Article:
But Davern was much more than a comedian, although his timing was impeccable — combined with his mobile face, his vocal inflections.

The Davern we remember is the peerless clarinetist, with a heroic top register and a lustrous chalumeau sound — with plenty of “grease and funk,” to quote Marty Grosz, in between.  Luckily for us, a great deal of Davern’s best playing is documented on Arbors record sessions.  (One of my favorites is EAST SIDE, WEST SIDE, with a front-line of Dan Barrett and Joel Helleny.)

Even though at times I thought I knew what Kenny was going to play next — what variation on a Jimmie Noone passage he was going to use for those particular chords — he never coasted, even on the thousandth version of A PORTER’S LOVE SONG TO A CHAMBERMAID.

I had seen him several decades earlier — in the very early Seventies — when his partnership with Bob Wilber was beginning.  Soprano Summit was a high-intensity group, and when its two horns got going on the closing ensembles of something like EVERYBODY LOVES MY BABY they had the force of the great Spanier-Bechet Hot Four.  I also remember Davern as a regular member of the Sunday jam sessions put on by Red Balaban in 1972 — when Kenny was primarily playing the straight soprano with operatic (if not dangerous) focused intensity.  I remember his overwhelming less assertive trumpet and trombone players — as if saying “Get the hell out of my way, if you please.”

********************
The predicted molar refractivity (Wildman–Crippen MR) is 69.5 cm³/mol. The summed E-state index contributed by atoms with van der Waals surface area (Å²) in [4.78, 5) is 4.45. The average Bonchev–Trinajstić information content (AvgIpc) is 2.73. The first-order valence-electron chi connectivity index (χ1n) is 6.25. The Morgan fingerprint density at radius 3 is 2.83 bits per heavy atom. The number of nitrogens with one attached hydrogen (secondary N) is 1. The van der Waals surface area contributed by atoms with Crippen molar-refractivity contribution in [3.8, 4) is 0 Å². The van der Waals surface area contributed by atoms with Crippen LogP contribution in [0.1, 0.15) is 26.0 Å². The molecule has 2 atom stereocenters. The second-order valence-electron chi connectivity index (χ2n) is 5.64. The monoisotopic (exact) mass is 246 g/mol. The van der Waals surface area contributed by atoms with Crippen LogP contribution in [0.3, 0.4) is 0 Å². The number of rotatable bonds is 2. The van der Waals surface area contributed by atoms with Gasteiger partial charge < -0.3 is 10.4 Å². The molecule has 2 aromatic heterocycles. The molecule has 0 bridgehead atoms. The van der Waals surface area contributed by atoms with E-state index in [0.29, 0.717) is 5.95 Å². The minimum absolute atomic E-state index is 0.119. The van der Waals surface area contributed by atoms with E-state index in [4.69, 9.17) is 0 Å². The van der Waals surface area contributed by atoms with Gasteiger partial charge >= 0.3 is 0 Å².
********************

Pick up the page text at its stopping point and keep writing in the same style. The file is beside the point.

Courtesy of Bob Erwig, here is Kenny’s performance of TRAV’LIN’ ALL ALONE from the 1989 Bern International Jazz Festival — backed by Howard Alden, Milt Hinton, and Gus Johnson — where Kenny is ardent without being shrill, powerful while playing quietly.  No wonder John L. Fell, who knew about such things, called Davern “the Coleman Hawkins of the clarinet.”  We miss him.

And one more Davern-sighting.  In 1972, friends and I saw Kenny and company at a Sunday afternoon jam session at Your Father’s Mustache and we then went downtown to The Half Note where Ruby Braff was leading a quartet — possibly with Dill Jones, George Mraz, and Dottie Dodgion.  The door opened during a set break and Davern walked in.  I was excited and envisioned a wonderful jam session.  My exuberant college-age self got the better of me, and I greeted Davern with an enthusiastic “Kenny!” then realized that I had perhaps overstepped myself and retreated into a quieter, “Mister Davern.”  With his usual glint of a half-smile, he looked at me and murmured, “Oh, pardonnez-moi,” and turned away.  I’m still decoding that one.